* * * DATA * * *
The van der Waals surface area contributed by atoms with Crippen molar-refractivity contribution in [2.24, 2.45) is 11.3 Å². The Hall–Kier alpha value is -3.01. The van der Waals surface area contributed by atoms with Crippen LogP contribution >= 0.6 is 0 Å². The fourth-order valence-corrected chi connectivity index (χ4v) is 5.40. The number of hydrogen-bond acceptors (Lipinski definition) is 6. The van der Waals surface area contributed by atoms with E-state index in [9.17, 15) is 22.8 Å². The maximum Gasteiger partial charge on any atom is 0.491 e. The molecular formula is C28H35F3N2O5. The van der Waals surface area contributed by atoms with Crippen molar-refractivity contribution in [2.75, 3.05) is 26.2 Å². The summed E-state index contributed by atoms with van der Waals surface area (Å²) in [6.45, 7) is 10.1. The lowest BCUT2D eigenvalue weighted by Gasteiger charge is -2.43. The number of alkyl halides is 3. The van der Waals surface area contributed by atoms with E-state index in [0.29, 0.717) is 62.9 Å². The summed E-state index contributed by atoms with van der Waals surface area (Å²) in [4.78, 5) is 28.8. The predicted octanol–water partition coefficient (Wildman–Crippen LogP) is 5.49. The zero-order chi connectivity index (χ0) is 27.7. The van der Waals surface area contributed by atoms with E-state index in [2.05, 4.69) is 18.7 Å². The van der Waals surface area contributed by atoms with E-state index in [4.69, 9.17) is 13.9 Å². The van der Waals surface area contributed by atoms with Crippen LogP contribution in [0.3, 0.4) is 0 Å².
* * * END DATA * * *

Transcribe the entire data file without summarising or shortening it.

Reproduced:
The van der Waals surface area contributed by atoms with Crippen molar-refractivity contribution in [2.24, 2.45) is 11.3 Å². The Hall–Kier alpha value is -3.01. The van der Waals surface area contributed by atoms with Crippen LogP contribution >= 0.6 is 0 Å². The fourth-order valence-corrected chi connectivity index (χ4v) is 5.40. The number of hydrogen-bond acceptors (Lipinski definition) is 6. The van der Waals surface area contributed by atoms with E-state index in [9.17, 15) is 22.8 Å². The maximum Gasteiger partial charge on any atom is 0.491 e. The molecular formula is C28H35F3N2O5. The van der Waals surface area contributed by atoms with Crippen molar-refractivity contribution in [2.75, 3.05) is 26.2 Å². The summed E-state index contributed by atoms with van der Waals surface area (Å²) in [6.45, 7) is 10.1. The lowest BCUT2D eigenvalue weighted by Gasteiger charge is -2.43. The number of alkyl halides is 3. The van der Waals surface area contributed by atoms with E-state index in [0.29, 0.717) is 62.9 Å². The summed E-state index contributed by atoms with van der Waals surface area (Å²) in [4.78, 5) is 28.8. The predicted octanol–water partition coefficient (Wildman–Crippen LogP) is 5.49. The zero-order chi connectivity index (χ0) is 27.7. The van der Waals surface area contributed by atoms with E-state index in [2.05, 4.69) is 18.7 Å². The van der Waals surface area contributed by atoms with E-state index in [4.69, 9.17) is 13.9 Å². The van der Waals surface area contributed by atoms with Crippen LogP contribution in [0.3, 0.4) is 0 Å².